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Lincoln's Inn, January, 25th

cannot consent to abandon them, even
ENCOURAGED by the flattering recep at the moment when he least approves
tion you have given to my late ram- their conduct, must make up his mind
bling comments upon the fashionable contentedly to bear the reproach of
vice of exaggeration, I shall venture to neutrality. I well know, Mr North,
throw together the substance of some how terrible is the reproach affixed in
further reflections in the same strain, all times of public violence and con-
without more of method or connection vulsion, to this unoffending, yet uni-
than they may assume, in passing versally obnoxious condition of neutral.
through my mind as I utter them; I have even read, with enthusiasm,
premising, however, that though you the prince of party-poets, and have
appear to distrust my pretensions to trembled at his sublime denunciation
the character of a whig in polities, I against
do not the less maintain my right to

-Quel cattivo choro the honours of that illustrious, though Degli Angeli, che non furon ribelli, pften abused, and now generally stig Ne fur Fedeli a Dio; ma per se foro: matized, appellation. What is it, in- Nor is my assumed moderation of deed, but the prevalence of that very that timid or affected character, such as vice, against which these strictures are

not to permit acknowledging that there directed, that has unhappily fixed upon may be a crisis of public affairs at a name, associated by our ancestors which no honest citizen can persist in with every thing sacred and venerable neutrality, but the Falkland and the in our free constitution, the mark of Hampden of the day must alike draw opprobrium by which those in all other the unwilling sword of tardy defiance respects of the most opposite and ad- not the less resolutely for having so long verse principles alone agree in distin- delayed making the final appeal

. That guishing it? Do not suppose, that, day is not yet arrived among us—and forgetting already the duties of the long may it be before our eyes are censorial character which I have thus doomed to witness its terrible dawnboldly assumed, I am now thinking to ing! But it is only by the moderation screen my friends from the share of and forbearance of the few who yet blame which belongs to them. My retain the power of exercising these Thesis is the vice of exaggeration; cheap and ill-esteemed virtues, that and my belief is, that all classes and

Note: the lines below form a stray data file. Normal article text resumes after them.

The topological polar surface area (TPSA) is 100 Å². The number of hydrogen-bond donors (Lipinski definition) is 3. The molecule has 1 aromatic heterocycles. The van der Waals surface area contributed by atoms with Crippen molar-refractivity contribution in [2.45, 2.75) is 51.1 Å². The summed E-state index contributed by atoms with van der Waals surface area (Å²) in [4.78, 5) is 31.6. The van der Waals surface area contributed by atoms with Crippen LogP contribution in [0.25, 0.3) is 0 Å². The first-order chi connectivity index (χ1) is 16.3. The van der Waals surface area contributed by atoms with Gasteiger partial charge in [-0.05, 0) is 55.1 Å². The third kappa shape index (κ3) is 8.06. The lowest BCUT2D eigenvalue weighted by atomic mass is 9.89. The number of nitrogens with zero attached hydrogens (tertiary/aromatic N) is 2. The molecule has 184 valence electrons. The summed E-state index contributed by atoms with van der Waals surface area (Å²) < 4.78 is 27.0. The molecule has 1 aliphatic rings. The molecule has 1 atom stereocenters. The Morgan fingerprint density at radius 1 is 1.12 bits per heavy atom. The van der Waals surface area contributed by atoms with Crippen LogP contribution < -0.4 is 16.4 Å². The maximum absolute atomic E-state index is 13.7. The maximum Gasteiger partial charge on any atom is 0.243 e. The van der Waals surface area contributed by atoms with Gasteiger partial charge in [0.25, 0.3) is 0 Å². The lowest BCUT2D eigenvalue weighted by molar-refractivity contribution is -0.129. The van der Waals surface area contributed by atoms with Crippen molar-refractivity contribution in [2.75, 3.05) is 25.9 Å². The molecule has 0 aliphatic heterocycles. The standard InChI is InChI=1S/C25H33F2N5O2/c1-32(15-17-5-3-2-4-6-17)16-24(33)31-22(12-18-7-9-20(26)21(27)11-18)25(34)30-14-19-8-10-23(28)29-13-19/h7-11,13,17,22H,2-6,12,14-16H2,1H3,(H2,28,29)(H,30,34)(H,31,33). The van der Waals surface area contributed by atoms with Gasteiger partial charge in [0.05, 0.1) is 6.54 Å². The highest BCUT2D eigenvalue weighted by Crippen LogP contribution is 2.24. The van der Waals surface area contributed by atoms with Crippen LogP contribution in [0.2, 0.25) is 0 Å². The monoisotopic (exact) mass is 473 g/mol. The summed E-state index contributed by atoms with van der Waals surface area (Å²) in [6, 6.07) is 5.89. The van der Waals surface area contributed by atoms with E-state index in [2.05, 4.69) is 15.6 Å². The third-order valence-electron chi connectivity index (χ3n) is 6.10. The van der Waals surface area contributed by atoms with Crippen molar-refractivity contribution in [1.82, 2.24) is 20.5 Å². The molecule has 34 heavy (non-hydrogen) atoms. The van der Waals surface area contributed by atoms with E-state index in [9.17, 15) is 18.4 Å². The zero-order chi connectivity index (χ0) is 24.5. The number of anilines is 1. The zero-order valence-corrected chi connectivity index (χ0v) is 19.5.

we may yet hope to retard its appearall descriptions of men are alike, and ance ; and to those few, I address almost in the same degree, infected by myself in the character which


have it. It is by exaggeration, that the been pleased to assign to me, (and of whigs themselves have lost, (and have which I should be proud to think almost deserved to lose) the confidence myself deserving) of a liberal whig. of the nation--but it is by a yet gross- of one who views with an habitually er exaggeration that they are represent- watchful and jealous eye, every proed on one side, as more dangerous to ceeding of men in power-not because order and good government, than the he hates or distrusts them individually, most factious Democrats; and on the or is unable to discern in them good other, as moré hostile to liberty than motives and intentions, or refuses them the most sordid of the whole train of the homage of respect which is due to placemen and pensioners. Yet, in one their virtues or their talents, or wishes or other of these absurd strains of to impede the regular and constitutionlanguage must every man speak, al course of government, or to magniwho designs to find favour with fy every misfortune and every fault, the great majority of his audience, for the purpose of deriving from it howsoever composed; while he who some undue advantage, or enjoying merely regrets the eccentricities and in consequence of it some ungenerous aberrations of those, whom, with all triumph-but because he is impressed their faults, he cannot but still consi, with the conviction, founded on his der as having, amidst the conflict of knowledge of human nature, that parțies, kept nearest to the standard the possession of power is' accompawhich he venerates, and who therefore nied by an invariable and almost ir